Chief ASEAN economist says protests not helping Thailand’s weak economy r
Chief ASEAN economist of Nomura, Euben Paracuelles, says Thailand’s current protests are not helping Thailand’s weak economy recover. In fact, Pracuelles says Thailand’s economy is the weakest and slowest in the region, noting that it is in “pretty bad shape”. He further says that the last thing the kingdom needs is something to weaken its recovery and that the current demonstrations are doing just that.
“We know that it is very reliant on tourism and that sector has been decimated by the Covid-19 shock.”
“What we have seen in these kinds of political episodes in the past is, it’s a very big distraction for the government to actually execute on these fiscal plans.”
He added that the government’s plans to disburse cash handouts have fallen short of initial expectations at a time when Thailand needs “private consumption to stay afloat, to at least provide some buffer” for the economy.
Nomura is also predicting that the Bank of Thailand will cut its policy rates down to 0% from .5% in the near future to help aid the delicate economy.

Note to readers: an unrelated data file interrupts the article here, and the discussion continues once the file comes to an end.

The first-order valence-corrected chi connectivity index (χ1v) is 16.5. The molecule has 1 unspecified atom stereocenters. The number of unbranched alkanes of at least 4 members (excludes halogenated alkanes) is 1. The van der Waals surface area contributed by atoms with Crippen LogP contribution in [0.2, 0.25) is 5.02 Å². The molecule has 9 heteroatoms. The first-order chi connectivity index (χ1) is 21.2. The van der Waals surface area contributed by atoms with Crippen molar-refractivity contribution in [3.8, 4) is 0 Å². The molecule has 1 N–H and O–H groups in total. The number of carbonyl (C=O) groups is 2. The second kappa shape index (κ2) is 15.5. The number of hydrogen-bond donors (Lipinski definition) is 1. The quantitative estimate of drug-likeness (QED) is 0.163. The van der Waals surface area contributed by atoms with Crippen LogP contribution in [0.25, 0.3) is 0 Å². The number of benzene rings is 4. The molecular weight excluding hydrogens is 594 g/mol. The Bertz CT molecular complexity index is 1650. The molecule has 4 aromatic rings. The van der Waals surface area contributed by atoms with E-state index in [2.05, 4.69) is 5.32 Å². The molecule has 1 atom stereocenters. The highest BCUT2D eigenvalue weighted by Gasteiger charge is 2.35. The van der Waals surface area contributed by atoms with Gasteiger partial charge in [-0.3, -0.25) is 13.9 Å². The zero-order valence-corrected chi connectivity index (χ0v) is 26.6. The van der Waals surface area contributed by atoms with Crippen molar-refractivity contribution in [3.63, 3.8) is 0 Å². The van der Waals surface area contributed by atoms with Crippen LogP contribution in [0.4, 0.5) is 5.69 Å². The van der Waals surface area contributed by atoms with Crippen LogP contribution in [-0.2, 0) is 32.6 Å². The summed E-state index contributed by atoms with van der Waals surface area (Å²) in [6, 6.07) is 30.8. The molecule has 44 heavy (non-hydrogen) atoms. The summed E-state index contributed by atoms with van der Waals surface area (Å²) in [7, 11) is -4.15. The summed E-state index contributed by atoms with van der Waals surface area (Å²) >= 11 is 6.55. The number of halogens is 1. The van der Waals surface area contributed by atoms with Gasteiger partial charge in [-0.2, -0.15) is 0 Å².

Such political instability certainly hasn’t helped in recent months as last week’s rallies saw the government firing water cannons and tear gasafter protesters targeted the Royal Thai Police headquarters. Such a scene caught international attention, prompting the Human Rights Watch to issue a letter in response that clearly condemned such actions by the government. Despite the government taking, what some say, was a heavy-handed action against the generally peaceful protesters, minor demonstrators are vowing to keep participating despite police summoning 2 teenagers for violating the emergency decree.
The PM has also announced that the lese majeste law which prohibits anyone inside the kingdom from criticising the royal family, may be enforced after remaining dormant for more than 2 years. HM the King asked the PM to limit the use of the lese majeste laws in June this year.